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Biopolitics Biometrics And Border Security Notes

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This is an extract of our Biopolitics Biometrics And Border Security document, which we sell as part of our Critical Security Studies Notes collection written by the top tier of University Of Warwick students.

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*Link - 1.10 Algorithmic Security / 2.1 Identity & Border / 2.5 Popular Culture & the Everyday of Security

Biopolitics, Biometrics & Border Security
Section B:
◦ What can the integration of a 'biopolitics' perspective into the CSS field add to our understanding of security dynamics? Discuss with reference to key concepts and empirical examples. [2018]

How does a Foucauldian perspective of 'biopolitics' enrich our understanding of border security practices? Discuss with reference to empirical examples. [2017]

To what extent does 'biopolitics' enrich our understanding of contemporary politics and security governance? Discuss with reference to empirical examples [2016, 2014]

'Population is a political, economic, scientific, biological problem, it is a problem of power' (Elden,
2008). With reference to this statement AND empirical examples discuss the contribution of
'biopolitics' to the study of contemporary security dynamics. [2015]

'Borders are no longer at the border' (Balibar, 1998). With reference to empirical examples, critically discuss some of the ways in which the functions and characteristics of borders have changed in the aftermath of 9/11. [2015]

In the aftermath of 9/11, attention has increasingly been paid to the ways in which (homeland) security has become reliant on new technologies of surveillance that are deployed, often covertly, on the 'everyday' level. Much of this discourse has arisen out of a Foucauldian concern for biopower and the management of populations.

In The History of Sexuality, Foucault [1978] discusses the emergence of a new technology of power during the mid-18th century called 'biopower'. At this time, new statistical/epidemiological methods pioneered by early demographers gave rise to new knowledge about birth rates, morbidity, life expectancy, marriages,
burials, criminality, etc.

'Life' thus became a discrete, scientific and measurable factor that could be separated from the singularity of individual bodies/experience; and administered, optimized, controlled and governed at the level of populations - i.e. cohorts of biopolitical individuals.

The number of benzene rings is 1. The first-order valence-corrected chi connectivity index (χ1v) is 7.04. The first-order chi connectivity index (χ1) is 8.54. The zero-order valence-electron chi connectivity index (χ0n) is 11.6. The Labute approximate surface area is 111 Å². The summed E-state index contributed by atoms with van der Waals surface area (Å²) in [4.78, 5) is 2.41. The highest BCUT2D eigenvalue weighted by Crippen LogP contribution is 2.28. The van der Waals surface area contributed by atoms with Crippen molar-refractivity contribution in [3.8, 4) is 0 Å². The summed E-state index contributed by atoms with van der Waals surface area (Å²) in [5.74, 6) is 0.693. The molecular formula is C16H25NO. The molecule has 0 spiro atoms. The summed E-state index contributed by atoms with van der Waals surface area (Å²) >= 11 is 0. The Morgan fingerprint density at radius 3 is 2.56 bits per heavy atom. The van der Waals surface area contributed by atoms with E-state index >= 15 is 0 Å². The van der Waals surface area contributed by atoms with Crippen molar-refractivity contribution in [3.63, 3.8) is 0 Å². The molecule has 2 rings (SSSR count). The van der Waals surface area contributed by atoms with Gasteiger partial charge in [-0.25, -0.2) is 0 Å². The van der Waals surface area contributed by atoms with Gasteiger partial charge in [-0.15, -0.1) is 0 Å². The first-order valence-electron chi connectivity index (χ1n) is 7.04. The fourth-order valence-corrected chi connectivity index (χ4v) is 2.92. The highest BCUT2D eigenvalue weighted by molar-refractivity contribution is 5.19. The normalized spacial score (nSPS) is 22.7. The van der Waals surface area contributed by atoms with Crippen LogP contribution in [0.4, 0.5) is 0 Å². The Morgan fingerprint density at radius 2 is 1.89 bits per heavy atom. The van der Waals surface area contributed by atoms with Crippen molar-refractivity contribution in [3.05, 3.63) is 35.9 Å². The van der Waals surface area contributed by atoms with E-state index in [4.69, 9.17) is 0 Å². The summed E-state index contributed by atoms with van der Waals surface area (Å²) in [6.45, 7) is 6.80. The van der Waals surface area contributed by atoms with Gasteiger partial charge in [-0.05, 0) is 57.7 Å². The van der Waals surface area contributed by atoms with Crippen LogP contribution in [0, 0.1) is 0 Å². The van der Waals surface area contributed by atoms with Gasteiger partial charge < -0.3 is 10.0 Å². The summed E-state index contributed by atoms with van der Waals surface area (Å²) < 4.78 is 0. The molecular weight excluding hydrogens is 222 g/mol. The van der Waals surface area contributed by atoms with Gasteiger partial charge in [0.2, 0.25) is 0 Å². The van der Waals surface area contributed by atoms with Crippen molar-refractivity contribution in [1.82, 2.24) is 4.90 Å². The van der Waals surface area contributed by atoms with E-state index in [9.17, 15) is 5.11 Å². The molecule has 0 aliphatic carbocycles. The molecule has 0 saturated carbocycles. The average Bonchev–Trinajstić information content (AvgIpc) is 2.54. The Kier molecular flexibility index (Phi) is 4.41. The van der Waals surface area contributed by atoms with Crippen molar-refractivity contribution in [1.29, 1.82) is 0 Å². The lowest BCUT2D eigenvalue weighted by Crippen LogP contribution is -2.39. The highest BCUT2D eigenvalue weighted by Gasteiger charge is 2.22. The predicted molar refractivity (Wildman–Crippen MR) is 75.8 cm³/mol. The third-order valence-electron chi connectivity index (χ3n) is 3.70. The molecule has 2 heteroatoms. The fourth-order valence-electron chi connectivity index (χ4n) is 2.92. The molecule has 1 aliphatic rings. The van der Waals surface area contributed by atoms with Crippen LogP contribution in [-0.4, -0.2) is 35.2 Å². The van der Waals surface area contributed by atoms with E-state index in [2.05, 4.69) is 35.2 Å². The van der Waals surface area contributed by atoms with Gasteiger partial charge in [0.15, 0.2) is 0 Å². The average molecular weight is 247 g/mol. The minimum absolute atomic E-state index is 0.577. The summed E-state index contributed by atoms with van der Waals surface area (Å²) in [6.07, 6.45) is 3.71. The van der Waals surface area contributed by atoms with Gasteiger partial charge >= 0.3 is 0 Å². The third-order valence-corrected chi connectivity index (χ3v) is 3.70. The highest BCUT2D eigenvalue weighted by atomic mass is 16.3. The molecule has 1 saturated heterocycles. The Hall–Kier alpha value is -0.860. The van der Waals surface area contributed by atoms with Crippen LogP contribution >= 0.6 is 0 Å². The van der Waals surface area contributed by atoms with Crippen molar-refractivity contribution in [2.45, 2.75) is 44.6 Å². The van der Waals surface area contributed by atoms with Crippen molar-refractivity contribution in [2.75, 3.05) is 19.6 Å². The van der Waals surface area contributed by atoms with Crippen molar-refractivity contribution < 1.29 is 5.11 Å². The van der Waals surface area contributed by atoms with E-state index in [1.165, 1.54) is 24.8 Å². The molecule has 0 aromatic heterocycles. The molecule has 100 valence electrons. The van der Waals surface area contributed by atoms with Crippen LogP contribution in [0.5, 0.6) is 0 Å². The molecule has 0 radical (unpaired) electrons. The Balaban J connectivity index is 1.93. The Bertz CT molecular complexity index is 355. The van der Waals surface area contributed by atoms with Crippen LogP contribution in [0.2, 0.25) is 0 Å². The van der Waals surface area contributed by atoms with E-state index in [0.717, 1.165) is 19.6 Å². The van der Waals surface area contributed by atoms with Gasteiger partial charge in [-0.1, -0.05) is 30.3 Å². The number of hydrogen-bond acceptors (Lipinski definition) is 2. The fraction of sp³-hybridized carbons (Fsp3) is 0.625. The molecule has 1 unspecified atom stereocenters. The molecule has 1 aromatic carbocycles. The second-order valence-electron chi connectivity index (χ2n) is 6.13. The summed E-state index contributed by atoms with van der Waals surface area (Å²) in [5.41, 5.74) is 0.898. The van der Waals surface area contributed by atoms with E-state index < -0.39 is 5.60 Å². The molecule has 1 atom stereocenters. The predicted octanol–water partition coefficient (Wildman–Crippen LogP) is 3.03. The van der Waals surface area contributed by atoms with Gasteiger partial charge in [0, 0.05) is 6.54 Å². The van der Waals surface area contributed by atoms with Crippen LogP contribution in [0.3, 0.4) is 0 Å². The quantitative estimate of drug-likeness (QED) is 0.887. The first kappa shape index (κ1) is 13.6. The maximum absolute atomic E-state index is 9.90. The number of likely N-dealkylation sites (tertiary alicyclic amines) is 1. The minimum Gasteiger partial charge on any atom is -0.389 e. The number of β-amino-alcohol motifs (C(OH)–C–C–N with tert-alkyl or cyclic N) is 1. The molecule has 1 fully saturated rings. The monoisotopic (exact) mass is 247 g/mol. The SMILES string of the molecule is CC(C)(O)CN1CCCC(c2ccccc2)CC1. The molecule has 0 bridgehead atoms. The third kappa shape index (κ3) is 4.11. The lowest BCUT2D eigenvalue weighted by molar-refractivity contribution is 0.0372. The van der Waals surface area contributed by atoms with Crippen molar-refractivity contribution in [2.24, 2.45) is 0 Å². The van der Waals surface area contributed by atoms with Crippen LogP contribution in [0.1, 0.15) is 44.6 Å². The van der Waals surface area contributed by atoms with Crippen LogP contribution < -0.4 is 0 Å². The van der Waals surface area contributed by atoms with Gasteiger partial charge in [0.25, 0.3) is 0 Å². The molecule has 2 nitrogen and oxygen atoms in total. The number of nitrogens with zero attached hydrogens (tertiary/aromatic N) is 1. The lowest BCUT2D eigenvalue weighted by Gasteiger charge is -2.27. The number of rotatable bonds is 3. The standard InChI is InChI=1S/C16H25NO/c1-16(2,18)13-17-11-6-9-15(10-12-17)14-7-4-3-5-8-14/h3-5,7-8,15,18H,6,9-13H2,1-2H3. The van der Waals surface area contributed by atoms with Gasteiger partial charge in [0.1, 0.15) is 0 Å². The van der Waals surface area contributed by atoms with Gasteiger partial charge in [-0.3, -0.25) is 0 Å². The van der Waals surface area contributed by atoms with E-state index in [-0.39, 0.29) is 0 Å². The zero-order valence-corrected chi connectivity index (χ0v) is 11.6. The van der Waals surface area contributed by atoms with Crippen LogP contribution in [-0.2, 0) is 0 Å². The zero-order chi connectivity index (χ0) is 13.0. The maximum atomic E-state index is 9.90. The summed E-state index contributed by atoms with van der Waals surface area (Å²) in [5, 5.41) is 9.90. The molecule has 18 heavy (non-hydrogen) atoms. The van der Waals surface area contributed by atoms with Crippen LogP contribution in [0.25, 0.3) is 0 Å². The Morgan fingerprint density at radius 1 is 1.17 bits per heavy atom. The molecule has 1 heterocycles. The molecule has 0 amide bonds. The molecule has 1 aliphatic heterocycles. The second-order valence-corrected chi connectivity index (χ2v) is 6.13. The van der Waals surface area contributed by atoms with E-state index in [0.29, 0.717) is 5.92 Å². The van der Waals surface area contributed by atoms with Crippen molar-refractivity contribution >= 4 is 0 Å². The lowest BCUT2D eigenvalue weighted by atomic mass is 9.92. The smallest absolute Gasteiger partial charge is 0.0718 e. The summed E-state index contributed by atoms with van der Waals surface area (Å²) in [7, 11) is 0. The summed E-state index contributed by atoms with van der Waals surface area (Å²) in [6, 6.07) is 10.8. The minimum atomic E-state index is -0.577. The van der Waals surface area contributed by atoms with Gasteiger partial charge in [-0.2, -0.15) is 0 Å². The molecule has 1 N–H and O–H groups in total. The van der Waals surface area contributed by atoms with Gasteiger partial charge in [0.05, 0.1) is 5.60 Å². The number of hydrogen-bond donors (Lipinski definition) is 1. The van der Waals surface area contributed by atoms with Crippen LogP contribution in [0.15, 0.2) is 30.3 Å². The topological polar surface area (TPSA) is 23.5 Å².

◦ The 'population' - not the state, humans or the environment - is the referent object of analysis/security. Subsequently, it is dealt with 'as a political problem, as a problem which is at once scientific and political, as a biological problem, and as a power's problem' [Foucault]

Sovereignty is no longer constituted by the ability to 'take life and let live' (an individualizing politics of death or 'thanatopolitics'), but the ability to 'make live and let die' (a massifying politics of life). This places the emphasis on regularizing - not disciplining - life by promoting positive enabling elements (e.g. circulation,
flow and movement), and managing contingencies through statistical knowledge.

Circulation & the dispositif of security

In this way, the modern problematic with which biopolitical security practices are concerned, 'is no longer that of fixing and demarcating territory, but that of allowing circulation to take place… of eliminating its inherent dangers, sifting the 'good' from the 'bad', and maximizing the former while eliminating the latter'

Differentiating between 'good' and 'bad' flows requires sophisticated means for identifying probabilities,
patterns/correlations and profiles.
◦ One example is the deployment of biometric surveillance technologies at borders to govern both the mobility and enclosure of bodies  This has become a central feature of homeland security policy in the context of the 'war on terror'.


Rapid advancements in automated and digital interconnectivity have spawned new ways of imagining/practicing security.

Of special interest is the advent of biometrics - i.e. the measurement of life - which refers to 'the technology of measuring, analysing and processing digital representations of unique biological data' such as fingerprints, eye retinas, facial patterns and hand geometry for purposes of identification, verification and access control.

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